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The Lynott I Knew
Legendary Irish music figure Frank Murray reflects on his years working with Thin Lizzy and his relationship with their iconic frontman.
Peter Murphy, 09 Mar 2011
A lot of musicians get institutionalised on the road.
There was a bit of that, all right. If you like sex and drugs and rock ‘n roll, the best place to get it is on tour. He loved that. The attitude to drugs in the early days was far more lax than it is now. Back then it was regarded as a bit of a weird thing to do, but you were less likely to be hassled about it by the cops or customs staff. For example, I remember a bunch of us smoking joints on a plane and the stewardess just laughed at us. Then the big stuff came in and Ireland was flooded with cocaine and heroin and gradually it became harder and harder to be seen to use any kind of drugs at all. When the criminal gangs got involved something had to be done about it. When Phil came back to Dublin, the doors had just opened on the heroin rush. Heroin was available to every single body.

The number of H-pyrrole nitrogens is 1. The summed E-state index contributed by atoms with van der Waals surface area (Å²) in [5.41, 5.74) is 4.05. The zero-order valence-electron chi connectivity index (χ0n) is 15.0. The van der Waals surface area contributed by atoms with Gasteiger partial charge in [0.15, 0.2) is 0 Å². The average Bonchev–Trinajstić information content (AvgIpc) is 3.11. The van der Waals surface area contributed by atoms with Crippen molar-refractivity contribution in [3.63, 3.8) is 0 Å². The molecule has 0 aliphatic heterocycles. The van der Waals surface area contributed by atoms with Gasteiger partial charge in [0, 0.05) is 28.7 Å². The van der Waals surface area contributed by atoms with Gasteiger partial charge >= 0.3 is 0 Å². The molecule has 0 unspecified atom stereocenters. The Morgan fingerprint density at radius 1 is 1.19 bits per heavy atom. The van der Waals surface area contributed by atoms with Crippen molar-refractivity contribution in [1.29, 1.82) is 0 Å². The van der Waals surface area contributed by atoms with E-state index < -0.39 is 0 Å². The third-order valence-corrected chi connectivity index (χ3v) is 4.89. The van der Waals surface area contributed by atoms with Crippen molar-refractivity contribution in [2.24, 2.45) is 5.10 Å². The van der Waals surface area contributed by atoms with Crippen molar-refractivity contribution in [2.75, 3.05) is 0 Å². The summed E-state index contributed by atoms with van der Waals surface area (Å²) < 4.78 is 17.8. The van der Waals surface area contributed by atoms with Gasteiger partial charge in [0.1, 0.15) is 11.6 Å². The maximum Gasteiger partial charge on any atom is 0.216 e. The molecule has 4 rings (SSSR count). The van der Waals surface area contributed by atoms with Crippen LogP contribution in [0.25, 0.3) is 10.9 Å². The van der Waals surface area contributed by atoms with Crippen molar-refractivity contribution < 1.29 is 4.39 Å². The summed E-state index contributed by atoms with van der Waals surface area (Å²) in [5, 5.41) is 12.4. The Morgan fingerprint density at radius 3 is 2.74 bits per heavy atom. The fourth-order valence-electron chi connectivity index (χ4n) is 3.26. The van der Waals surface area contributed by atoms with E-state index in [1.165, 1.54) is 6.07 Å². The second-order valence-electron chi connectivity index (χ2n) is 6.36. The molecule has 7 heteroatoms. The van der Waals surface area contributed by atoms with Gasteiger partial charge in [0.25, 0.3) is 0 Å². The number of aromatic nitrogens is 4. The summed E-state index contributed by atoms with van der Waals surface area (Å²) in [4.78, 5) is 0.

And when Lizzy finished and he tried to put together Grand Slam he was too far gone to create it. I think his creative muse was hibernating somewhere. Put it this way, had he given up Thin Lizzy earlier, and had he been confident about recording a solo album, staying at home, kicking back for a year, playing around in the home studio, doing the things that you’re supposed to do, that are kind of normal, I think his songwriting would have developed in a different way. He would have really delivered. He still had so much to give when he died. He went through this great patch, and around the Bad Reputation or Chinatown period things started to slack off. A lot of Lizzy fans would disagree with me, but some of the songs were hit-and-miss on some of those records. I think if he had finished around then, he’d enough status to relax for two or three years. If he’d stayed healthy and some time in the early ‘90s said, ‘By the way I’m getting Thin Lizzy back together’, they could have been one of the biggest bands in the world, you know? A lot of that generation, whether it was Dinosaur Jr., whether it was Metallica, whether it was Slash, there was another cycle there. Of course we all know what happened in between, but I would have loved if it had happened like that.